Optic pathway glioma (OPG) occurs in as many as one-fifth of individuals with the neurofibromatosis type 1 (NF1) cancer predisposition syndrome. Generally considered low-grade and slow growing, many children with NF1-OPGs remain asymptomatic. However, due to their location within the optic pathway, ~20-30% of those harboring NF1-OPGs will experience symptoms, including progressive vision loss, proptosis, diplopia, and precocious puberty. While treatment with conventional chemotherapy is largely effective at attenuating tumor growth, it is not clear whether there is much long-term recovery of visual function. Additionally, because these tumors predominantly affect young children, there are unique challenges to NF1-OPG diagnosis, monitoring, and longitudinal management. Over the past two decades, the employment of authenticated genetically engineered Nf1-OPG mouse models have provided key insights into the function of the NF1 protein, neurofibromin, as well as the molecular and cellular pathways that contribute to optic gliomagenesis. Findings from these studies have resulted in the identification of new molecular targets whose inhibition blocks murine Nf1-OPG growth in preclinical studies. Some of these promising compounds have now entered into early clinical trials. Future research focused on defining the determinants that underlie optic glioma initiation, expansion, and tumor-induced optic nerve injury will pave the way to personalized risk assessment strategies, improved tumor monitoring, and optimized treatment plans for children with NF1-OPG.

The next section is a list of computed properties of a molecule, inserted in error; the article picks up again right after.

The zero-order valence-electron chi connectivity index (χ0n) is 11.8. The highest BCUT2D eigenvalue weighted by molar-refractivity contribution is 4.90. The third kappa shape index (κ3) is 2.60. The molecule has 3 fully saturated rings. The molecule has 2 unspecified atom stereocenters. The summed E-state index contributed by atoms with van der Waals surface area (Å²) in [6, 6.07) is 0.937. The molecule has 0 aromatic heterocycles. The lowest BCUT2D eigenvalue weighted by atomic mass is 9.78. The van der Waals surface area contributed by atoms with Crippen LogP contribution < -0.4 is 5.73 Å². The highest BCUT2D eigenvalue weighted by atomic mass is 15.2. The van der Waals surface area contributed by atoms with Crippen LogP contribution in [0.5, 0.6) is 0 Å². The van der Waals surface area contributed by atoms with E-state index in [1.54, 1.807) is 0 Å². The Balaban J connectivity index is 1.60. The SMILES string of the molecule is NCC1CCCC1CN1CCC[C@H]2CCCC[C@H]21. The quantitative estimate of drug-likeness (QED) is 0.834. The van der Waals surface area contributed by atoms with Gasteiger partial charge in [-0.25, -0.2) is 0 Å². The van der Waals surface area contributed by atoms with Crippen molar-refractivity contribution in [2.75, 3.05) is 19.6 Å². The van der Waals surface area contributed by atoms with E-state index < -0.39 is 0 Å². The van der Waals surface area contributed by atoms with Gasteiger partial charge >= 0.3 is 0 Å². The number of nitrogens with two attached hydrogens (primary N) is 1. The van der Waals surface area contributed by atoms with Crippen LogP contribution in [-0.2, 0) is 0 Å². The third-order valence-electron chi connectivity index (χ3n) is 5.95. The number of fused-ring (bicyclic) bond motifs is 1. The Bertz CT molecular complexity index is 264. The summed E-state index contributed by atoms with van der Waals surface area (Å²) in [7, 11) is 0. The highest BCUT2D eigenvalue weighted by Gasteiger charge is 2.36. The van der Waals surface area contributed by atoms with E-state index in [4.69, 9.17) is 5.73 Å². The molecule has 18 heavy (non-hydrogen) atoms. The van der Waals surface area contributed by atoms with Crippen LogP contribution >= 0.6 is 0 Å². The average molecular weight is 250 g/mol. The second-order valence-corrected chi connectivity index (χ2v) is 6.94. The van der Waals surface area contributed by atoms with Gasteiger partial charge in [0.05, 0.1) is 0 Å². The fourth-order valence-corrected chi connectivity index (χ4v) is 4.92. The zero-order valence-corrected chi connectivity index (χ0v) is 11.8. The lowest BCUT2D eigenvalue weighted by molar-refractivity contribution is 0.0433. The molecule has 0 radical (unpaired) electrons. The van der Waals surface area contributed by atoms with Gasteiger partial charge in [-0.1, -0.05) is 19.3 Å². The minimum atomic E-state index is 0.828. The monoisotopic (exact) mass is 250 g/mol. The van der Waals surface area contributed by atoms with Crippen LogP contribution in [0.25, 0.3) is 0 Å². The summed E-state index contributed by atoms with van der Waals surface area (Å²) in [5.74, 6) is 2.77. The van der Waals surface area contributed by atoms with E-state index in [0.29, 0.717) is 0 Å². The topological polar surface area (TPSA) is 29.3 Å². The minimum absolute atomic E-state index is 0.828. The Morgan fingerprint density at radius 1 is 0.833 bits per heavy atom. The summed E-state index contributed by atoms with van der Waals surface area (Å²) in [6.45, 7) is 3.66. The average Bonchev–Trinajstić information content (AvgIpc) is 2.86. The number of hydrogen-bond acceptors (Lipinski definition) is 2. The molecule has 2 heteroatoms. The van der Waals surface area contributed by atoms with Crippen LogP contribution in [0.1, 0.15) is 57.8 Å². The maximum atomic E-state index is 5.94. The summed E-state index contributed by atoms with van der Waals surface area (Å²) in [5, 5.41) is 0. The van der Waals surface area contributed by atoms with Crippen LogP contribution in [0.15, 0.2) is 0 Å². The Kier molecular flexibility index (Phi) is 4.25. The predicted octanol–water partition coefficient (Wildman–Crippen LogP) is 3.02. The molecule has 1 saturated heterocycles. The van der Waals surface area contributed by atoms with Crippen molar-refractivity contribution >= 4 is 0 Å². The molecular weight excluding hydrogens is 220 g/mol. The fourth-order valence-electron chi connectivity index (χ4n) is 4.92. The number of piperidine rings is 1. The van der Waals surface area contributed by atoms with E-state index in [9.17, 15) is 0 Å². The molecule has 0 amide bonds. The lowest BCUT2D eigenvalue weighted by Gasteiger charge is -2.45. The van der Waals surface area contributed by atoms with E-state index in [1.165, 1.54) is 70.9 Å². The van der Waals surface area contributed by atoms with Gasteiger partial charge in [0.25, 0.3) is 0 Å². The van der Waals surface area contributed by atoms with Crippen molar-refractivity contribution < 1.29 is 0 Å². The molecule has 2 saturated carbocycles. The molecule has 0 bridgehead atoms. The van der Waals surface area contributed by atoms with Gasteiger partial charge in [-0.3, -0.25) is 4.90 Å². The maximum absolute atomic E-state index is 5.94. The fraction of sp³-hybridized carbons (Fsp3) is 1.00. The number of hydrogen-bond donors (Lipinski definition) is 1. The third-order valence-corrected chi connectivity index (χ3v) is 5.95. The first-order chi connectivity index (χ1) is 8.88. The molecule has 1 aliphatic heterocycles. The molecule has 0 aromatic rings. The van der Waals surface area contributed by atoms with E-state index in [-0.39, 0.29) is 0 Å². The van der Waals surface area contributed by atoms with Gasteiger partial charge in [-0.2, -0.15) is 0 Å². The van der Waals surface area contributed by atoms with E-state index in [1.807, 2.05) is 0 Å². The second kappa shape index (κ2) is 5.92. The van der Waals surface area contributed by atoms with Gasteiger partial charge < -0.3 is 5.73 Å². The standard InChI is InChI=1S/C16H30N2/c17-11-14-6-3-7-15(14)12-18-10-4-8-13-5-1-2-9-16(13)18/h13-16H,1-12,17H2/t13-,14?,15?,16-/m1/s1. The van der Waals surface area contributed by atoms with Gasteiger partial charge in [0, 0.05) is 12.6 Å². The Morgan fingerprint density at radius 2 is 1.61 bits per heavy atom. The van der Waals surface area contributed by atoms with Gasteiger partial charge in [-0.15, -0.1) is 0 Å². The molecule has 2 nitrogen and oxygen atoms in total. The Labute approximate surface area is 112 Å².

Original languageEnglish
Pages (from-to)667-681
Number of pages15
JournalCancer Management and Research
StatePublished - 2023


  • genetically engineered mouse models
  • neurofibromatosis type 1
  • optic glioma
  • vision loss


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